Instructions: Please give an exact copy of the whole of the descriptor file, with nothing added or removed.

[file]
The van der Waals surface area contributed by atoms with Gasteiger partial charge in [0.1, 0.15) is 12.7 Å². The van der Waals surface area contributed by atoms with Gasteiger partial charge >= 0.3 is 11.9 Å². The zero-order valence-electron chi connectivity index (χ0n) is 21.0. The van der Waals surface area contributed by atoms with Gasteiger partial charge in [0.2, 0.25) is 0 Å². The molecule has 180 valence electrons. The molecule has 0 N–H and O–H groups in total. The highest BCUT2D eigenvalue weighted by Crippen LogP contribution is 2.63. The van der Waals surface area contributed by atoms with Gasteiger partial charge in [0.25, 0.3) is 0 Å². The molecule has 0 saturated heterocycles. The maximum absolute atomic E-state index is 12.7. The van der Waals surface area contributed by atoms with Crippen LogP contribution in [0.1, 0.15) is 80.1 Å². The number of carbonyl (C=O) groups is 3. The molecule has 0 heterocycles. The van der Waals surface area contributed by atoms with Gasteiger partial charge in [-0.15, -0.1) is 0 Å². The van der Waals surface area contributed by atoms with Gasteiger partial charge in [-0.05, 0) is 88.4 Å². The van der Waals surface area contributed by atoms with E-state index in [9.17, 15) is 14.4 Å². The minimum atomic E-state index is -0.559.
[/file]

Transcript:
The van der Waals surface area contributed by atoms with Gasteiger partial charge in [0.1, 0.15) is 12.7 Å². The van der Waals surface area contributed by atoms with Gasteiger partial charge >= 0.3 is 11.9 Å². The zero-order valence-electron chi connectivity index (χ0n) is 21.0. The van der Waals surface area contributed by atoms with Gasteiger partial charge in [0.2, 0.25) is 0 Å². The molecule has 180 valence electrons. The molecule has 0 N–H and O–H groups in total. The highest BCUT2D eigenvalue weighted by Crippen LogP contribution is 2.63. The van der Waals surface area contributed by atoms with Gasteiger partial charge in [0.25, 0.3) is 0 Å². The molecule has 0 saturated heterocycles. The maximum absolute atomic E-state index is 12.7. The van der Waals surface area contributed by atoms with Crippen LogP contribution in [0.1, 0.15) is 80.1 Å². The number of carbonyl (C=O) groups is 3. The molecule has 0 heterocycles. The van der Waals surface area contributed by atoms with Gasteiger partial charge in [-0.15, -0.1) is 0 Å². The van der Waals surface area contributed by atoms with Gasteiger partial charge in [-0.05, 0) is 88.4 Å². The van der Waals surface area contributed by atoms with E-state index in [9.17, 15) is 14.4 Å². The minimum atomic E-state index is -0.559.